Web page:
As Beijing tightens its grip on Hong Kong following the imposition of the National Security Law in July last year, Australia has given safe harbour to Hong Kongers fleeing the country to escape communist control.
The largest majority of Hong Kongers who were granted PR status occurred in November, with around 59.7 percent (345) being through the skilled worker stream.
This marks a 117 percent increase in skilled visas granted in the February to June period.
Hong Kongers Afraid to Go HomeTensions between the Hong Kong police and pro-democracy protesters heightened last month, as 53 activists and former lawmakers were arrested for allegedly "subverting" the city's national security law.
"It's been an amazing transformation for the Hong Kong police force, from one of the most trusted in Asia to basically a force that is feared," he said.
One Hong Konger who successfully applied for a visa extension told the ABC that he did not feel safe returning home as the police would arrest him for “political” content he shared on social media.
"Since I left [Hong Kong], things are getting worse and worse," he said. "They are trying to control the people.”
Another source told SBS that the “bleak outlook” and “backward education system” in Hong Kong after the Chinese Communist Party's takeover has motivated her to escape from her hometown.
Aussie Politicians Speak OutRex Patrick, a South Australian independent senator, has been calling on Prime Minister Scott Morrison to make the immigration criteria less stringent to smooth the way for Hong Kongers to reside in Australia, The Guardian reported.
“China’s demolition of democracy, human rights and the rule of law in Hong Kong is accelerating,” Patrick said. “In these circumstances, Australia must open our door wider to give our Hong Kong friends refuge, safety, and full opportunity to enjoy democratic freedoms.”
Meanwhile, the Australian Greens have been pushing for stronger measures that would grant "permanent protection for all Hong Kongers who currently reside in Australia."
The Greens’ foreign affairs spokesperson, Senator Janet Rice, said she wanted Australia to adopt the "Tiananmen-style" immigration policy, considering the current situation in Hong Kong. Rice was referring to when former Labor Prime Minister Bob Hawke granted 42,000 permanent visas to Chinese nationals after the Tiananmen Square massacre.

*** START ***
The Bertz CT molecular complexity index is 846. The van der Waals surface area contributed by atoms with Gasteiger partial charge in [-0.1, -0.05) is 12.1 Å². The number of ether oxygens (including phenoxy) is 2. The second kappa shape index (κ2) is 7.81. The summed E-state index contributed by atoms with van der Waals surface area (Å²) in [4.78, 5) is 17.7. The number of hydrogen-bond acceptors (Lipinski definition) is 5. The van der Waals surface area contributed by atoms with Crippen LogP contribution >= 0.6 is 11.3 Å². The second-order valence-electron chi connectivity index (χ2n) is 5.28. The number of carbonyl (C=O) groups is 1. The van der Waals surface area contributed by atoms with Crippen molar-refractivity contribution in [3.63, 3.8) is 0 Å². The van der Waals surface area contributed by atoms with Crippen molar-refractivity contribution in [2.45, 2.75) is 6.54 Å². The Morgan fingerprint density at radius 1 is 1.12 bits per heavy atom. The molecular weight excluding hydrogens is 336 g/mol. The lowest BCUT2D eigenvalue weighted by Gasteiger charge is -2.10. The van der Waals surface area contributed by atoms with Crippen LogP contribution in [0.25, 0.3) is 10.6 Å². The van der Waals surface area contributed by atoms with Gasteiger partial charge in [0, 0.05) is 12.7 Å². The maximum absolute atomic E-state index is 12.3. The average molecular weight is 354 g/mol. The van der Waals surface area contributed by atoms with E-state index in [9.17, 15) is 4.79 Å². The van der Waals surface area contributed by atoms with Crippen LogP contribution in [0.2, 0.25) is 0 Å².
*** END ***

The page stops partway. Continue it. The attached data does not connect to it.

Luring Talent Down UnderAustralia’s move to offer safe haven to Hong Kongers fleeing communist China serves a dual purpose of luring "super talent" down under.
Last year, the government set up a Global Business and Talent Attraction Taskforce to hunt for “super talent” in key markets including Hong Kong, Singapore, the United Kingdom, and the United States. The program aims to lure special global talents to Australia and boost domestic employment.
The United Kingdom and Canada have also opened their doors to Hong Kong refugees, launching immigration measures to encourage Hong Kong passport holders to migrate.
The UK government announced last year that Hong Kong passport holders with British National Overseas (BNO) status can live, study, and work in Britain for five years before applying for citizenship. It is estimated that over 250,000 Hong Kongers will apply for the visa in five years.
Meanwhile, under Canada's migration scheme, all Hong Kong university students in Canada in the past five years are eligible for a three-year work visa, which will eventually allow them to apply for permanent residency.
“Australia’s chief advantage is lifestyle, and that is less persuasive for businesses than it is for individuals. When it comes to operating as an Asian business hub, Australia is just too far away,” he told The Epoch Times.